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  1. #1
    Join Date
    25th October 19
    Gleann Sýdh, Alba
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    Post Letter Writing Phrases in GÓidhlig

    Feasgar math a chÓirdean, just in case anyone would find it useful I thought I'd share some GÓidhlig email/letter writing phrases & expressions:

    When writing a letter or email, the GÓidhlig equivalent of "dear so-and-so" is "a charaid".


    Alasdair a charaid - Dear Alasdair/Alexander (literally "Alasdair, friend", like "Alasdair my friend")
    Eilidh a charaid - Dear Eilidh/Helen

    Notice this works for both genders. It's common for GÓidhlig speakers to have both a GÓidhlig name and an English/Scots name, but even if someone doesn't, you can still use this construction -

    Stacey a charaid - Dear Stacey
    Max a charaid - Dear Max

    It appears at the top of the letter just as "Dear John," and so on.

    The more formal equivalent, such as for someone you don't know i.e. the GÓidhlig equivalent of "dear sir" or "dear madam" is:

    A charaid ch˛ir, - literally "kind friend", though c˛ir can be more positive than simply "kind" i.e. good natured, nice. This is unisex.

    For a less formal example i.e. more casual miss out "ch˛ir" and just say "A charaid"

    When writing to a group of people in the same way you would use:

    A chÓirdean c˛ire, - literally "kind friends", this is still quite formal & in my opinion would do the job just fine for "ladies and gentlemen" - again "c˛ire" can be missed out for more casual letters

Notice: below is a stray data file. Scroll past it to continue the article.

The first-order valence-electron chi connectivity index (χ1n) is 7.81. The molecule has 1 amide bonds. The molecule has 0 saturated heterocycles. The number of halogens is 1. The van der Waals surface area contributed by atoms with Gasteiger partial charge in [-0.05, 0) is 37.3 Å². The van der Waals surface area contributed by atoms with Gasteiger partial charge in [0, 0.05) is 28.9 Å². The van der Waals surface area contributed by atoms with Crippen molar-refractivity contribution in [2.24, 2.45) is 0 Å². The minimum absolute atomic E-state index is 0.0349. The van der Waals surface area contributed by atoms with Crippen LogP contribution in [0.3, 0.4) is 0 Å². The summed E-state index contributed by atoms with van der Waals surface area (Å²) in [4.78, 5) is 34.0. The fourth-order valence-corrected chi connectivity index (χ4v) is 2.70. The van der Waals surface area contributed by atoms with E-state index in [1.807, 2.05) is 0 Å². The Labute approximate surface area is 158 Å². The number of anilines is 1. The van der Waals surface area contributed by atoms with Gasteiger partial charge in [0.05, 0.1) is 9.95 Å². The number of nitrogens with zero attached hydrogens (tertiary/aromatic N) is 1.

In contemporary GÓidhlig writing & conversation I have not heard many equivalents for "Mr." or "Mrs." You will sometimes hear "Bean-uasal" and thus "A Bhean-uasal" when addressing a lady but this is not so common today; it translates literally as "noble woman". Similarly there is "Duine-uasal", a noble man, which you will sometimes hear in Scots writing as "dunnywassal", and thus when addressing said gentleman you would say or write "A Dhuine-uasal" but this is all very, very formal & I have almost never encountered it from contemporary native GÓidhlig speakers.

    When signing off a letter there are a number of useful expressions:

    Le d¨rachd - With regards i.e. the GÓidhlig equivalent of "Regards" in a letter
    Le deagh dh¨rachd - With good regards
    Le fýor deagh dh¨rachd - With very good regards (you will sometimes see Leis instead of Le here, which is optional)

    And some contemporary speakers inc. 1st language native speakers use a literal English translation -

    D¨rachdan - "Regards"
    Le d¨rachdan - "With regards"

    This is a perfectly acceptable option, though the former examples are more traditional. D¨rachdan is quite informal.

    These all work as GÓidhlig equivalents of "regards" as well as "yours faithfully" and "yours sincerely" and can be said at various levels of formality, though something like "le fýor deagh dh¨rachd" would be more formal than "D¨rachdan"

    I have seen some people writing "SlÓinte" as a sign-off, and I haven't seen it from native speakers but I think that's still quite a nice thing to do if you want something simple. It simply means "health", from the GÓidhlig toast "slÓinte mhath" - good health. Note that the accent must be like Ó, not ß as this would be more common in Gaeilge/Irish.

    It's perfectly acceptable to use these introductions/conclusions even within an English or Scots letter or email as a way to express one's heritage or support for the Gaelic language & people, much as people from France may begin an English letter with "Bonjour" or the like.

    If anyone wants any more information please let me know!

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